The 25 years’ work of Govan Law Centre has shown it an essential asset not just to its community but to wider society, tackling current social conditions that make law centres needed more than ever

Last month, Govan Law Centre hosted an event to celebrate our first 25 years. In this time, GLC has grown from a wee shop front in Govan to an organisation employing 28 staff and having offices based in Orkney Street, Govan and Samaritan House in Govanhill.

Our many funders have allowed us to develop our services from the original area of Govan to cover the whole of Scotland in some instances. They have also supported our ambition to provide services to those living in remote areas, with our virtual law centre currently assisting those in Argyll & Bute.

In my opinion, law centres are not only essential community assets providing access to justice but are also vital in campaigning for greater social justice. Anyone can go from stability to insecurity in a heartbeat; from a having a home to becoming homeless.

It would be wonderful to report that the need for law centres has diminished in the last 25 years. Unfortunately, in our experience, the opposite is the reality – in the last year we have opened more than 3,000 new cases. The last 10 years of “austerity” have had a devastating effect on our client group.

The impact of universal credit, benefit sanctions and zero hours contracts has destroyed the safety nets in our society. These political decisions have resulted in unemployment, poverty, discrimination, poor housing and destitution. The acknowledged rise in the number of rough sleepers is indicative of the current political landscape, with funding to support services being cut at a time when assistance is vital to save lives.

To exacerbate this situation, we now face the chilling spectre of proposed restrictions on the Human Rights Act and the ability of the courts to enforce the rule of law. There has never been a more important time to stand up for the rights of people who need them most.

The need for neighbourhood law centres grew out of the American radical lawyers’ movement that supported the civil rights movement of the 1950s and 60s. The first law centre in the UK was North Kensington Law Centre (NKLC), which opened its doors in 1970. All law centres have to adapt quickly to the circumstances of society – for example, NKLC provided daily support and help to the local community in the aftermath of the Grenfell Tower disaster.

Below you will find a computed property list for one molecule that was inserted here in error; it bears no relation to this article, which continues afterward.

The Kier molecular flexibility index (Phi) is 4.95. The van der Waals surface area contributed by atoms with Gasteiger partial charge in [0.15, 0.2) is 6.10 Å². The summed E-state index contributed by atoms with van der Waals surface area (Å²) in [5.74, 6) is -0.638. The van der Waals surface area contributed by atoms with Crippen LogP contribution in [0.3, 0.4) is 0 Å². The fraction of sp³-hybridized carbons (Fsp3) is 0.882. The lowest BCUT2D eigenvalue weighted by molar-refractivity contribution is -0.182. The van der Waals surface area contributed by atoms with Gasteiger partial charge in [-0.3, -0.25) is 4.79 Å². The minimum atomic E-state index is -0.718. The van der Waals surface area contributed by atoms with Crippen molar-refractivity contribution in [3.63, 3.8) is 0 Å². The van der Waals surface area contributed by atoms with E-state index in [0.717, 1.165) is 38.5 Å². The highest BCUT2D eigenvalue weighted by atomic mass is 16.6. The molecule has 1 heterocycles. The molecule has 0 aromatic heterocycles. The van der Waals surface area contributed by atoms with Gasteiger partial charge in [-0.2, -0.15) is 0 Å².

In 2019, GLC required to step in and support those without recourse to public funds threatened with lock changes by Serco. GLC led the way in the defence of this client group, lodging cases within the Court of Session to prevent eviction. We are currently applying for leave to appeal to the Supreme Court on behalf of one of our clients.

It is recognised that, as a law centre, our duty is not only to our clients but also to wider society, by influencing policies and providing support to those outwith our funded projects.

GLC has been involved in drafting legislation for the Scottish Parliament since the latter’s inception 20 years ago. This includes the Abolition of Poindings and Warrant Sales Act, School Meals (Scotland) Bill, Breastfeeding (Scotland) Act and Property Factors (Scotland) Act. Many bills were supported by a cross-party group and acted as a catalyst for radical reform in the area of debt and money advice.

In Govan we pioneered self-help free toolkits. Our first experience was providing bank charge refund letters online in 2004, and within a year more than 1 million letters had been downloaded for free. The campaign went viral across the UK in 2005, and the engine room was Govan. The campaign helped get £1.7 billion refunded to consumers across the UK, free of charge. We were acting in cases across Scotland and England, working with an English QC and a team of volunteers.

Other successful toolkits include the Payday Loan Survival Guide and the Bedroom Tax Toolkit. There are too many campaigns to mention here, but all are designed to provide the biggest impact to support the people of Scotland.

So, here’s to the next 25 years! Our work is ongoing, but would be unsustainable without the support of our staff and all our funders.

The Author

Mike Dailly, principal solicitor, Govan Law Centre, and solicitor advocate

Share this article
Add To Favorites